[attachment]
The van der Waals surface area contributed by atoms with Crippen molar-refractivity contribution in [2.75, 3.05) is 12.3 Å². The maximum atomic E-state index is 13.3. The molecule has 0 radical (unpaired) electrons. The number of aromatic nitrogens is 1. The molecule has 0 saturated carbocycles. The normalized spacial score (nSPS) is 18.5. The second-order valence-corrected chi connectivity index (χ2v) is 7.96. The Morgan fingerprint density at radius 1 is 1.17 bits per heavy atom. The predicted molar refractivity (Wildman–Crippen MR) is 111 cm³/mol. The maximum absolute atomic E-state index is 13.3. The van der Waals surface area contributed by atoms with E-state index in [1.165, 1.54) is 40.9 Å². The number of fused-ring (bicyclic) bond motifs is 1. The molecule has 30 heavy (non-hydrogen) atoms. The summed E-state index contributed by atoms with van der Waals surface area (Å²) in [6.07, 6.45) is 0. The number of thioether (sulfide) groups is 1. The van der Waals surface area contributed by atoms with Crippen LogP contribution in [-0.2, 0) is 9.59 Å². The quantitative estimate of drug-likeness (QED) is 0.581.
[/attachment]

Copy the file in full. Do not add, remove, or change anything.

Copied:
The van der Waals surface area contributed by atoms with Crippen molar-refractivity contribution in [2.75, 3.05) is 12.3 Å². The maximum atomic E-state index is 13.3. The molecule has 0 radical (unpaired) electrons. The number of aromatic nitrogens is 1. The molecule has 0 saturated carbocycles. The normalized spacial score (nSPS) is 18.5. The second-order valence-corrected chi connectivity index (χ2v) is 7.96. The Morgan fingerprint density at radius 1 is 1.17 bits per heavy atom. The predicted molar refractivity (Wildman–Crippen MR) is 111 cm³/mol. The maximum absolute atomic E-state index is 13.3. The van der Waals surface area contributed by atoms with E-state index in [1.165, 1.54) is 40.9 Å². The number of fused-ring (bicyclic) bond motifs is 1. The molecule has 30 heavy (non-hydrogen) atoms. The summed E-state index contributed by atoms with van der Waals surface area (Å²) in [6.07, 6.45) is 0. The number of thioether (sulfide) groups is 1. The van der Waals surface area contributed by atoms with Crippen LogP contribution in [-0.2, 0) is 9.59 Å². The quantitative estimate of drug-likeness (QED) is 0.581.